In the time since the incident, NIF has worked extensively to revise and improve existing operating routines, as well as establish new routines where needed. NIF has tightened requirements for risk assessments to be carried out, and for these to be documented in advance of changes.
The incident has also revealed a need to improve NIF's routines for handling test data, where NIF will to a greater extent than before use synthetic test data. NIF writes that it has been difficult to make changes to the old on-premise solutions, especially due to the fact that a lot of business logic has been in the database. NIF needs to carry out thorough tests on a large volume of data due to the complexity of building up Norwegian sports, and that you have sports teams in all municipalities and towns in Norway. NIF is now working to establish new test environments where all testing is synthetic data, and with a more limited number of information categories.
3. More about the requirements of the Personal Data Act
The basic principles for the processing of personal data
The basic principles for the processing of personal data follow from Article 5 (1) of the Privacy Regulation. We refer to Article 5 (1) (a), (b), (c) and (f):
«1. Personal information must (...)
(a) be treated in a lawful, equitable and transparent manner with respect to the data subject ("legality, fairness and transparency");
b) collected for specific, expressly stated and justified purposes and not further processed in a manner incompatible with those purposes (...) ("purpose limitation");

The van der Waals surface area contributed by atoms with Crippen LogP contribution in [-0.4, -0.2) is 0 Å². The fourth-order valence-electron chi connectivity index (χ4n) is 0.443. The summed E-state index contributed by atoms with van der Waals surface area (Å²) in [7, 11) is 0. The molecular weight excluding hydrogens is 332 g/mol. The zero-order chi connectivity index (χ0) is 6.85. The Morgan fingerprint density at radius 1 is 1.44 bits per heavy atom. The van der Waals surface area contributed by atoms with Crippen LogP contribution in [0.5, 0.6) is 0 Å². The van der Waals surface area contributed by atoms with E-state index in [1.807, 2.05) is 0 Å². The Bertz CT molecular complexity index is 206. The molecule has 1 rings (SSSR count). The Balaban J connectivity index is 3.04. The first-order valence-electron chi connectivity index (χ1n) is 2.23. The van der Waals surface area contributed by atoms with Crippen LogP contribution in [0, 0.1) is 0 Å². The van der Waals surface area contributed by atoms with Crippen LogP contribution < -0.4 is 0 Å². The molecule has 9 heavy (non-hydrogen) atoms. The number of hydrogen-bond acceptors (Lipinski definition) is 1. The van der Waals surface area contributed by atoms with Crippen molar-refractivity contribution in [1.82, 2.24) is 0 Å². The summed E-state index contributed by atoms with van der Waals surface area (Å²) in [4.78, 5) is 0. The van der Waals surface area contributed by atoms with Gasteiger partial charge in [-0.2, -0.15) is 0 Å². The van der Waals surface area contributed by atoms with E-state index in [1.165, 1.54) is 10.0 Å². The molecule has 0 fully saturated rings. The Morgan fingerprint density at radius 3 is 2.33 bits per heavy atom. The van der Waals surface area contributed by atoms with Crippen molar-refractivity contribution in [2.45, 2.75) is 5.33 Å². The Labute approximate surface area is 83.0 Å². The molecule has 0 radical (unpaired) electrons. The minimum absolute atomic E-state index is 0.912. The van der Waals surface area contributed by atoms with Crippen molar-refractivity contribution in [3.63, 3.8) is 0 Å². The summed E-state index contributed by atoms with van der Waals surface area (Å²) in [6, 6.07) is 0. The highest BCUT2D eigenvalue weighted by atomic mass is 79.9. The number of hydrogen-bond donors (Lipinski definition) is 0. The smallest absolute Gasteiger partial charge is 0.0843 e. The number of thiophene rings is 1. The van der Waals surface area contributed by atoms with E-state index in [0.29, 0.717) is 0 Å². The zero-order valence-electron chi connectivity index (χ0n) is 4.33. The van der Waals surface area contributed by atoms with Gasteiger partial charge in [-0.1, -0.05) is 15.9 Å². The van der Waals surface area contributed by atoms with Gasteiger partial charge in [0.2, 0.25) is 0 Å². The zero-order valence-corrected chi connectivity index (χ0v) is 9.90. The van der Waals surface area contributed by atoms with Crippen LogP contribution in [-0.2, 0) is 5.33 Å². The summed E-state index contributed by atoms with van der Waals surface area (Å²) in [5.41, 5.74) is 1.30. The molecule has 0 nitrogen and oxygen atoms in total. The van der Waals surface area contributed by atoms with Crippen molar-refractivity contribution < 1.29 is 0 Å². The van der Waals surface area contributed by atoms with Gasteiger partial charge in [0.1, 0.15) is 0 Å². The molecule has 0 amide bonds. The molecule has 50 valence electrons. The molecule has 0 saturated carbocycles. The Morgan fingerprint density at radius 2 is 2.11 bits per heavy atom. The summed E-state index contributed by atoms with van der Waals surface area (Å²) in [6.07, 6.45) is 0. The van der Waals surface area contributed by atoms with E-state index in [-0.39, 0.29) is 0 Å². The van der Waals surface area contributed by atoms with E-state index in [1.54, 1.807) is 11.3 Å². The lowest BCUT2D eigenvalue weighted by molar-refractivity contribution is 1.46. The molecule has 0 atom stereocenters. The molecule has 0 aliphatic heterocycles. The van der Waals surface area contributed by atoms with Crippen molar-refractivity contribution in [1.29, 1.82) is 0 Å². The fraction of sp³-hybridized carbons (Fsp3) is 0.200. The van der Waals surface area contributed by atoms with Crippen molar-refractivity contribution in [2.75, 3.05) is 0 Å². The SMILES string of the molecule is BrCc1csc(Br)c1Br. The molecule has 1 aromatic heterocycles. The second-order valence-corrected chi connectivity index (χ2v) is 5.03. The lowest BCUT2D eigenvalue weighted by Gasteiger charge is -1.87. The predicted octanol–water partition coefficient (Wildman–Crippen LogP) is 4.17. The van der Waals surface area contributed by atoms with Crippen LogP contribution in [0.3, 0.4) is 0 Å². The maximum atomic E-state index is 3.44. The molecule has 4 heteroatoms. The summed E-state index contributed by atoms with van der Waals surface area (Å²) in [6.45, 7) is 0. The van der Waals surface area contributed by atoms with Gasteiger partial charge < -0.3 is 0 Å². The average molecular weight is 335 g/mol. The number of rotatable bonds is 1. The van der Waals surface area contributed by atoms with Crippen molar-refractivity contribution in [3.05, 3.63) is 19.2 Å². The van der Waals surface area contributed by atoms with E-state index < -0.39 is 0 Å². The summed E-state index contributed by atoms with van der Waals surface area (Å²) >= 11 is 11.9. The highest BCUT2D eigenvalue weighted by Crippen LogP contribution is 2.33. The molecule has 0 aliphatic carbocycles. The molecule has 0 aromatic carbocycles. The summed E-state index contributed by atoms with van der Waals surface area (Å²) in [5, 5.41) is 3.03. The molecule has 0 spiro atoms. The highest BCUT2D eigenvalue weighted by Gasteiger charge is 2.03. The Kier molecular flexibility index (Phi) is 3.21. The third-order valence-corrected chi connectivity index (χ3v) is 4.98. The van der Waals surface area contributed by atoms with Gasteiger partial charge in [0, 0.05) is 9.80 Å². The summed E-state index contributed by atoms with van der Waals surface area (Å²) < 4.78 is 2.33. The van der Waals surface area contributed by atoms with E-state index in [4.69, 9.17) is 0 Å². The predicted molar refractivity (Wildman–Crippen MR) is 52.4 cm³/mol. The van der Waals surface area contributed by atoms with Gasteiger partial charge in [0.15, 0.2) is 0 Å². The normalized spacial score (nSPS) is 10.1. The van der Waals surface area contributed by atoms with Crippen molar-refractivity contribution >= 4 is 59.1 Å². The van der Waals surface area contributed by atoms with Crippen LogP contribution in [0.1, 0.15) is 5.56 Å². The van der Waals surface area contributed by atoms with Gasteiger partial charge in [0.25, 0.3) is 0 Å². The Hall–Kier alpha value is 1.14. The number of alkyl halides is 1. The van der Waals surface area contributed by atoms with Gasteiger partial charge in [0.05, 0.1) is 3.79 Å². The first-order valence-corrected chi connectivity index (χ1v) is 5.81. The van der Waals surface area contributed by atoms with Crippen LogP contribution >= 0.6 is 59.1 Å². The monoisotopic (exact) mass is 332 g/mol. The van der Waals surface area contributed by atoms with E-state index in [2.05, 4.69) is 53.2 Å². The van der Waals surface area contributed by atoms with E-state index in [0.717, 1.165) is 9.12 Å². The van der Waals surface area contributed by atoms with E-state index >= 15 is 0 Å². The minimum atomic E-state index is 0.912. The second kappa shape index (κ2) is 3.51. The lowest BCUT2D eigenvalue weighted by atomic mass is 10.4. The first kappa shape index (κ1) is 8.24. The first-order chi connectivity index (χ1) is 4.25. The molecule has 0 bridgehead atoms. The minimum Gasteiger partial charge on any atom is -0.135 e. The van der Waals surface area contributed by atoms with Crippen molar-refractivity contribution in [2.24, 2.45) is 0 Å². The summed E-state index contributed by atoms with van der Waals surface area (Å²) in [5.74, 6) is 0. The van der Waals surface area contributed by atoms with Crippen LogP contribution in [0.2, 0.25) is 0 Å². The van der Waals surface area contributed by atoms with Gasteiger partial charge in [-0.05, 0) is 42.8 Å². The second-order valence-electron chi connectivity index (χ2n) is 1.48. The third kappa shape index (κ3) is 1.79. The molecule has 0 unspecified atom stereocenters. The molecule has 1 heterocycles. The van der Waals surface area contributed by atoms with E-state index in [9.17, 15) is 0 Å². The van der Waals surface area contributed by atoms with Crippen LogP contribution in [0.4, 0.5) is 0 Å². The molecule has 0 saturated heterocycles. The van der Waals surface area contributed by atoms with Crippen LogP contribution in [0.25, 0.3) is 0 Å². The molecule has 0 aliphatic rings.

c) be adequate, relevant and limited to what is necessary for the purposes for which they are processed ("data minimization"), (...)
f) processed in a manner that ensures adequate security of personal data, including protection against unauthorized or illegal processing
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(...) through the use of appropriate technical or organizational measures ("integrity and confidentiality") ".
The data controller is responsible and must be able to demonstrate that the principles are complied with, cf. Article 5 (2).
Legal basis for the processing of personal data
All processing of personal data must have a legal basis in Article 6 in order to be lawful. We refer here to the alternative legal bases in Article 6, paragraph 1, letters b) and f), as well as paragraph 4 on further processing:
«1. The treatment is only legal if and to the extent that at least one of the following conditions is met: (...)
b) the processing is necessary to fulfill an agreement to which the data subject is a party (...)
f) processing is necessary for purposes related to the legitimate interests pursued by the controller or a third party, unless the data subject's interests or fundamental rights and freedoms take precedence and require the protection of personal data, in particular if the data subject is a child. (...)
4. If the processing for a purpose other than that for which the personal data have been collected is not based on the data subject's consent or on Union law or the national law of the Member States which constitutes a necessary and proportionate measure in a democratic society to ensure the attainment of the objectives Article 23 (1), the controller shall, in order to determine whether the processing for another purpose is compatible with the purpose for which the personal data were originally collected, take into account, inter alia:
a) any connection between the purposes for which the personal data has been collected and the purposes of the intended further processing,
b) the context in which the personal data has been collected, in particular with regard to the relationship between the data subject and the data controller;
(c) the nature of the personal data, in particular whether special categories of personal data are processed, in accordance with Article 9, or whether personal data on criminal convictions and offenses are processed, in accordance with Article 10;